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I am trying to find a way to automatically find the appropriate coordinate system for a physical problem.

For example, in the case of a simple pendulum, polar coordinates are the most appropriate ones. I have the data for the x,y cartesian coordinates of the pendulum at various times. I would like to be able to jump from this to the angular data at a given time.

I feel that this is a form of dimensionality reduction. Could we use auto-encoders for this or are methods such as ISOMAP or CDA more appropriate?

I feel that PCA would not work well for this problem as I need to perform a non-linear dimensionality reduction.

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  • $\begingroup$ Is this task a learning exercise or are you really pondering about using autoencoders to obtain phase information from pendulum simulations? $\endgroup$ – Firebug Jul 18 '19 at 0:19
  • $\begingroup$ Because there's an analytical solution to that, no need for fancy machine learning. $\endgroup$ – Firebug Jul 18 '19 at 0:19
  • $\begingroup$ How is this dimensionality reduction? You start with two parameters (angle and length) and you end up with two (x and y)> What is it that you want to automate? $\endgroup$ – Peter Flom Jul 18 '19 at 11:34
  • $\begingroup$ Yes but the problem has one degree of freedom. Ok dimensionality reduction may not be the correct word. But I feel that autoencoders could work for this. $\endgroup$ – TriposG Jul 18 '19 at 13:32
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For example, in the case of a simple pendulum, polar coordinates are the most appropriate ones. I have the data for the x,y cartesian coordinates of the pendulum at various times. I would like to be able to jump from this to the angular data at a given time. I feel that this is a form of dimensionality reduction. Could we use auto-encoders for this or are methods such as ISOMAP or CDA more appropriate?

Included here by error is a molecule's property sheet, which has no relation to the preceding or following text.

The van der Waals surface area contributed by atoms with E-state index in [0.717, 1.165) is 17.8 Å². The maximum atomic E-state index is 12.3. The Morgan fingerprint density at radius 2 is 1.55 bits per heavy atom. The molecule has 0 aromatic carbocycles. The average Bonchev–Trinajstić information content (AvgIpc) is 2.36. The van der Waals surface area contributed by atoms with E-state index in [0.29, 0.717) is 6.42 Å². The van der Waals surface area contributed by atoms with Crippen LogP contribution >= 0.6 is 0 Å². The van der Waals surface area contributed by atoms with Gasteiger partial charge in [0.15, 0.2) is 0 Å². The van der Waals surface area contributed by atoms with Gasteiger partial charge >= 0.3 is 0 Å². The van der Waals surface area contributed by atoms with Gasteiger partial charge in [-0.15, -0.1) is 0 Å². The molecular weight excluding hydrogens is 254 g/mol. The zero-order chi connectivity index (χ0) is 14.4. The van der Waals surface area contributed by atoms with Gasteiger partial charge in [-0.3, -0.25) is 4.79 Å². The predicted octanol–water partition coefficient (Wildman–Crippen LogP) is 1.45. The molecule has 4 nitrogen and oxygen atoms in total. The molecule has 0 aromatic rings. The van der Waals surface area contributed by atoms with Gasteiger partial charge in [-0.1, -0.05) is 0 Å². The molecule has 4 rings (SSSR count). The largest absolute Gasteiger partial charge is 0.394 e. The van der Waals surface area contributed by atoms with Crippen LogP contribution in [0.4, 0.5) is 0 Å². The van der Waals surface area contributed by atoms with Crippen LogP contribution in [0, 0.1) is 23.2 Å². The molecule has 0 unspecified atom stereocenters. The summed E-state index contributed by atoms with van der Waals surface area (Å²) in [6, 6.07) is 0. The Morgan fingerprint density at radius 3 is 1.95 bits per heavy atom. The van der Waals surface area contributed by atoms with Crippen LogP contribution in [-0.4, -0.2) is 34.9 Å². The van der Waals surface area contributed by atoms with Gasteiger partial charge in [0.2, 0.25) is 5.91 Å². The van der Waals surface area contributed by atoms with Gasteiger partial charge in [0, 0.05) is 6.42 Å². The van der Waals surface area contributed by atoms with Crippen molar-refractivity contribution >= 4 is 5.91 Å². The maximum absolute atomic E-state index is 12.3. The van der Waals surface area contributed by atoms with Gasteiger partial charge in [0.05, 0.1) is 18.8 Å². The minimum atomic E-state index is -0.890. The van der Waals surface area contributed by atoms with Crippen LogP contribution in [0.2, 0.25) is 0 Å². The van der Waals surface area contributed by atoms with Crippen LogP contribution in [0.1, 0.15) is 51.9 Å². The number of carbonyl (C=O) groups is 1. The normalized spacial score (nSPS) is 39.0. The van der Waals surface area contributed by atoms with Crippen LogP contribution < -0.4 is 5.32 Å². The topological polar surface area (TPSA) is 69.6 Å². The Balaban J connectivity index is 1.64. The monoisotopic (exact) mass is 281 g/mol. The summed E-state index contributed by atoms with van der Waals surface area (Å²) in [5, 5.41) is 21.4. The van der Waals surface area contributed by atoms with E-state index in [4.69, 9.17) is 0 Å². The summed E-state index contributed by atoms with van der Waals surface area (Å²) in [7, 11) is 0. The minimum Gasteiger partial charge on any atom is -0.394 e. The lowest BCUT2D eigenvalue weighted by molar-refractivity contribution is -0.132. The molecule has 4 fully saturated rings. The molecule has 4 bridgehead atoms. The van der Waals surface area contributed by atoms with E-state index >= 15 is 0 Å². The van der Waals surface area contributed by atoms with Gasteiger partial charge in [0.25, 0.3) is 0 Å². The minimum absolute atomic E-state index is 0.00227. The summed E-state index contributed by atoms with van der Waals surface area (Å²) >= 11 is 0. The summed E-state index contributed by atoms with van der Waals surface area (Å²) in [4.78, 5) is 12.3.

And you're correct. An autoencoder could work here, since it's a nonlinear problem, but would not simply tell you that the latent dimensionality of the two-dimensional position distribution is $\theta=\operatorname{tg}((x-\bar x)/(y-\bar y))$. It would only allow you to estimate the intrinsic dimensionality of your problem, one, since the radius is invariant.

I feel that PCA would not work well for this problem as I need to perform a non-linear dimensionality reduction.

Your intuition is right, since PCA is a linear dimensionality reduction method.

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  • $\begingroup$ Ok, I understand that. So it isn't possible to get the value of the angular positions just from the x,y cartesian coordinates? Perhaps by varying the architecture of the autoencoder neural network. $\endgroup$ – TriposG Jul 17 '19 at 14:09
  • $\begingroup$ @TriposG it's not uniquely defined. A 1-D space where $t=\theta$ is just as good at explaining your data as a 1-D space where $t = 1000 \theta$ $\endgroup$ – Firebug Jul 17 '19 at 23:02
  • $\begingroup$ right but atleast the ratios would be the same? $\endgroup$ – TriposG Jul 17 '19 at 23:26
  • $\begingroup$ @TriposG no, the autoencoder could learn a nonlinear transformation of the phase as well, such as $t=\theta^3$, which has equal explanatory power to all the other approximations $\endgroup$ – Firebug Jul 17 '19 at 23:28
  • $\begingroup$ ok. Do you have any suggestion on how to go from x,y coordinates to theta using autoencoders? Or is this a very difficult task? $\endgroup$ – TriposG Jul 17 '19 at 23:46

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